Profitability Revolution Paradigm
Being weather driven and being weather dependent are VERY different.
When you are dependent on the weather for revenue and profits, you are at the weather’s mercy. None of us have a crystal ball to determine what the weather will be over the long term. Even the weather forecasters, with their complex computer models, rarely get it right. When the weather is extreme you make great revenue (and maybe great profits depending on your pricing). When the weather is mild your revenues suffer and your cash can fall to dangerously low levels. In years with no weather extremes the company profits are very low or negative.
If you are weather driven, that means your revenues and profits are not dependent on the weather. They increase in times of extreme weather. However, you are covered in milder times.
You have a great maintenance program in place to take care of your customers’ HVAC systems no matter what the weather. If you have commercial maintenance plans, those customers are the least weather driven. Residentially, if you have educated your customers properly to expect one heating check and one cooling check per year at any time of year, you can be performing heating checks in January and cooling checks in September.
Your maintenance revenue covers the entire overhead of your company. So, you know that no matter what, if no work comes in the door, your overhead is paid. Then, in extreme weather, you are busy with the emergency calls. Yet, most of your maintenance clients don’t have emergency calls since you are taking care of their systems properly and they don’t break down when stressed during that first hot or cold day.
Weather driven contractors are often shocked on the first really hot or cold days that they are not “crazy busy.” If you are doing your maintenance properly, your customers’ systems are working properly. The only calls you get are from non-maintenance customers or new customers who have never used your company in the past.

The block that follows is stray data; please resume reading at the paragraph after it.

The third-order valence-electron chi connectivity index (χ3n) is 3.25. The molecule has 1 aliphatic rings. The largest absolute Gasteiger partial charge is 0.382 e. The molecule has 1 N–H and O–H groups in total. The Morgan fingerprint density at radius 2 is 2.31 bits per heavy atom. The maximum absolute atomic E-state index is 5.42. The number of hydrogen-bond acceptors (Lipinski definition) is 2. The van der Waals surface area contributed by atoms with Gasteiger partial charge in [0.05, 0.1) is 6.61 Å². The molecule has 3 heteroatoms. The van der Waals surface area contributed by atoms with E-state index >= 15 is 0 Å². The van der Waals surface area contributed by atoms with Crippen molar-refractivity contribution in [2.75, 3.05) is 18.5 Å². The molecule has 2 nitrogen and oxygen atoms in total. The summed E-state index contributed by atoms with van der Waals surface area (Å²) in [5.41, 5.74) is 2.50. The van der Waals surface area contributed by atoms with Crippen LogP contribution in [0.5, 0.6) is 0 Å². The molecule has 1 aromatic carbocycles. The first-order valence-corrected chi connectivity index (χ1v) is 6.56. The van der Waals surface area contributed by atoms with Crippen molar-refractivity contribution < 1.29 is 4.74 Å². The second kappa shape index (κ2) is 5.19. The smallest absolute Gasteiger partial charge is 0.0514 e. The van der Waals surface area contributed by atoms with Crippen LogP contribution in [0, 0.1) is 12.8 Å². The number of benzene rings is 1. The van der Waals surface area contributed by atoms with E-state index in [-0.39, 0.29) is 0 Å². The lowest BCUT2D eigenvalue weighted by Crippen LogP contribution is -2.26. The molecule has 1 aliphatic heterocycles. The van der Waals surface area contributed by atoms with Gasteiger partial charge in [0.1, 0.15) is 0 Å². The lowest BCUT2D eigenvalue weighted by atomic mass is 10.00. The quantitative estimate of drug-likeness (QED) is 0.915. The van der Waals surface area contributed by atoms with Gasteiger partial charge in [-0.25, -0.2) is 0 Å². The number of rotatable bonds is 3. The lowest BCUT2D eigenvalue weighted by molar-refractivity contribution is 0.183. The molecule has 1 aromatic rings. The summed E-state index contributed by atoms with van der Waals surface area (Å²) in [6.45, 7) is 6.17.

Weather driven company’s profits are stable and increase a few net profit per hour dollars when they take advantage of the weather extremes.
Here are 7 things that can help you be less weather dependent for profits:
1.Make sure you have tickler files. Whenever a tech goes to a customer’s location many times there are parts that are getting worn (pitted contactors, weak capacitors, blower wheels out of balance, bearings that are wearing, etc.). The technicians should educate the customer on the condition of the system and make recommendations where warranted.
When the dispatcher debriefs each call, one of the questions the tech should answer is, “Were there any recommendations that you made that the customer did not approve?”
For commercial customers, many times they ask for a quote. Quote it and follow up…even if it is three months later. This is your commercial tickler file.
Residentially, put the work that could be done in a “tickler section” on the left hand side of your dispatch board (You probably have unassigned and maintenance categories already. Tickler becomes the third.)
If you still are on paper, make a copy of the service ticket and put it in a file folder.
Then, when it gets slow, call the customer and remind her that the last time TECH was there he suggested that Y be done. He is available to do it, for example, Monday or Tuesday. Or, commercially say, “I am following up on the quote that we gave you to replace X. We can perform that work Monday or Tuesday, which would you prefer?”
2. Have enough maintenance plans to cover the overhead of your company. At a minimum you should have 600 hours of commercial maintenance for each commercial tech and at least 3000 residential maintenance plans.
3. Cross train. Installation crews can be taught to perform maintenance.
4. Add additional services (maybe). Some companies use plumbing or electrical to offset slower times.
5. Communicate with your maintenance customers in slower times. If you give them a great reason to invest in IAQ, a new system, etc. they will at least listen and some will say yes. When you price using the net profit per hour method, you know how low you can price the special so that you still break even or have a little profit.
6. Put the money you receive from residential maintenance customers in a separate savings account. Put at least 2% of revenues from every commercial maintenance in a separate savings account. This is your rainy day fund…don’t touch it for personal reasons!
7. Attend classes.
Building a strong maintenance base and communicating with your maintenance customers in slower weather times are essential for becoming weather driven rather than depending on the weather and hoping for hot and cold times to make a profit.